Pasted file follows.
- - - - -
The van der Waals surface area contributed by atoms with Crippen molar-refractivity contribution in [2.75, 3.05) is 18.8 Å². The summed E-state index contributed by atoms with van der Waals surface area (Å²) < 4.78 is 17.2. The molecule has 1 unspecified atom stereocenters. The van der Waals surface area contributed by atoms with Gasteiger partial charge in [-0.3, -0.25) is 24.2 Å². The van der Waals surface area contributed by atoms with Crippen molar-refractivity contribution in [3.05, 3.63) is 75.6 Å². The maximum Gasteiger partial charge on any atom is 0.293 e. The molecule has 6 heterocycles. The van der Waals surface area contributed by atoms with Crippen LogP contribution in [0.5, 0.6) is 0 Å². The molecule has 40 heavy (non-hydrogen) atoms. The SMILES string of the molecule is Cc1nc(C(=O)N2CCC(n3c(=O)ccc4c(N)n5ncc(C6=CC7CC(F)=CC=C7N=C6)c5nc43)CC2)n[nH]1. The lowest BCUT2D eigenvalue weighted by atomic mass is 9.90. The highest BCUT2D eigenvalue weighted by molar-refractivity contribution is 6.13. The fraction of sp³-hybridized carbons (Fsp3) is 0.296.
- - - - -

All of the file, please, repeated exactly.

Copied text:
The van der Waals surface area contributed by atoms with Crippen molar-refractivity contribution in [2.75, 3.05) is 18.8 Å². The summed E-state index contributed by atoms with van der Waals surface area (Å²) < 4.78 is 17.2. The molecule has 1 unspecified atom stereocenters. The van der Waals surface area contributed by atoms with Gasteiger partial charge in [-0.3, -0.25) is 24.2 Å². The van der Waals surface area contributed by atoms with Crippen molar-refractivity contribution in [3.05, 3.63) is 75.6 Å². The maximum Gasteiger partial charge on any atom is 0.293 e. The molecule has 6 heterocycles. The van der Waals surface area contributed by atoms with Crippen LogP contribution in [0.5, 0.6) is 0 Å². The molecule has 40 heavy (non-hydrogen) atoms. The SMILES string of the molecule is Cc1nc(C(=O)N2CCC(n3c(=O)ccc4c(N)n5ncc(C6=CC7CC(F)=CC=C7N=C6)c5nc43)CC2)n[nH]1. The lowest BCUT2D eigenvalue weighted by atomic mass is 9.90. The highest BCUT2D eigenvalue weighted by molar-refractivity contribution is 6.13. The fraction of sp³-hybridized carbons (Fsp3) is 0.296.